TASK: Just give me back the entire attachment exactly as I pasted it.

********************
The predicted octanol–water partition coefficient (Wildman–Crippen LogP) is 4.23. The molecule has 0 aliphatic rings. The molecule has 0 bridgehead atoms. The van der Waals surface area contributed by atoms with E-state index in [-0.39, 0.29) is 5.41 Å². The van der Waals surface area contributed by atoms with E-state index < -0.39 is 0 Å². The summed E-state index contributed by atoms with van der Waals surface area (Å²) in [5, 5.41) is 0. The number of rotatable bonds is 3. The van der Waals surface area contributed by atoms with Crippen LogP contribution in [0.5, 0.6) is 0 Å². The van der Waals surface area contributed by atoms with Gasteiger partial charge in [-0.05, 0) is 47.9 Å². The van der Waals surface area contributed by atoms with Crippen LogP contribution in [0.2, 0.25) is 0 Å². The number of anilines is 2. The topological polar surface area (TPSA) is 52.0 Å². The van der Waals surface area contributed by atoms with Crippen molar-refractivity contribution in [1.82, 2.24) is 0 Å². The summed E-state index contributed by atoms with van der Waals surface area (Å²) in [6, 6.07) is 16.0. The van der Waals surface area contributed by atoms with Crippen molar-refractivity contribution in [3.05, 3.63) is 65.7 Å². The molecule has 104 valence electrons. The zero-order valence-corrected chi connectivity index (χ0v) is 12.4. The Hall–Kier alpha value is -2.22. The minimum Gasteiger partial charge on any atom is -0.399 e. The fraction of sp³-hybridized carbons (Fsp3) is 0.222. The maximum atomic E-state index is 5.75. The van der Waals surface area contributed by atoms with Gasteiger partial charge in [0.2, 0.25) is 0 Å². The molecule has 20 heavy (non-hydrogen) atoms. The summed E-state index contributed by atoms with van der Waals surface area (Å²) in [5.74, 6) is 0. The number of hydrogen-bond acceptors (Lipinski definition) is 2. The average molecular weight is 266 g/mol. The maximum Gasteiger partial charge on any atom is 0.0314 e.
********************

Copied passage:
The predicted octanol–water partition coefficient (Wildman–Crippen LogP) is 4.23. The molecule has 0 aliphatic rings. The molecule has 0 bridgehead atoms. The van der Waals surface area contributed by atoms with E-state index in [-0.39, 0.29) is 5.41 Å². The van der Waals surface area contributed by atoms with E-state index < -0.39 is 0 Å². The summed E-state index contributed by atoms with van der Waals surface area (Å²) in [5, 5.41) is 0. The number of rotatable bonds is 3. The van der Waals surface area contributed by atoms with Crippen LogP contribution in [0.5, 0.6) is 0 Å². The van der Waals surface area contributed by atoms with Gasteiger partial charge in [-0.05, 0) is 47.9 Å². The van der Waals surface area contributed by atoms with Crippen LogP contribution in [0.2, 0.25) is 0 Å². The number of anilines is 2. The topological polar surface area (TPSA) is 52.0 Å². The van der Waals surface area contributed by atoms with Crippen molar-refractivity contribution in [1.82, 2.24) is 0 Å². The summed E-state index contributed by atoms with van der Waals surface area (Å²) in [6, 6.07) is 16.0. The van der Waals surface area contributed by atoms with Crippen molar-refractivity contribution in [3.05, 3.63) is 65.7 Å². The molecule has 104 valence electrons. The zero-order valence-corrected chi connectivity index (χ0v) is 12.4. The Hall–Kier alpha value is -2.22. The minimum Gasteiger partial charge on any atom is -0.399 e. The fraction of sp³-hybridized carbons (Fsp3) is 0.222. The maximum atomic E-state index is 5.75. The van der Waals surface area contributed by atoms with Gasteiger partial charge in [0.2, 0.25) is 0 Å². The molecule has 20 heavy (non-hydrogen) atoms. The summed E-state index contributed by atoms with van der Waals surface area (Å²) in [5.74, 6) is 0. The number of hydrogen-bond acceptors (Lipinski definition) is 2. The average molecular weight is 266 g/mol. The maximum Gasteiger partial charge on any atom is 0.0314 e.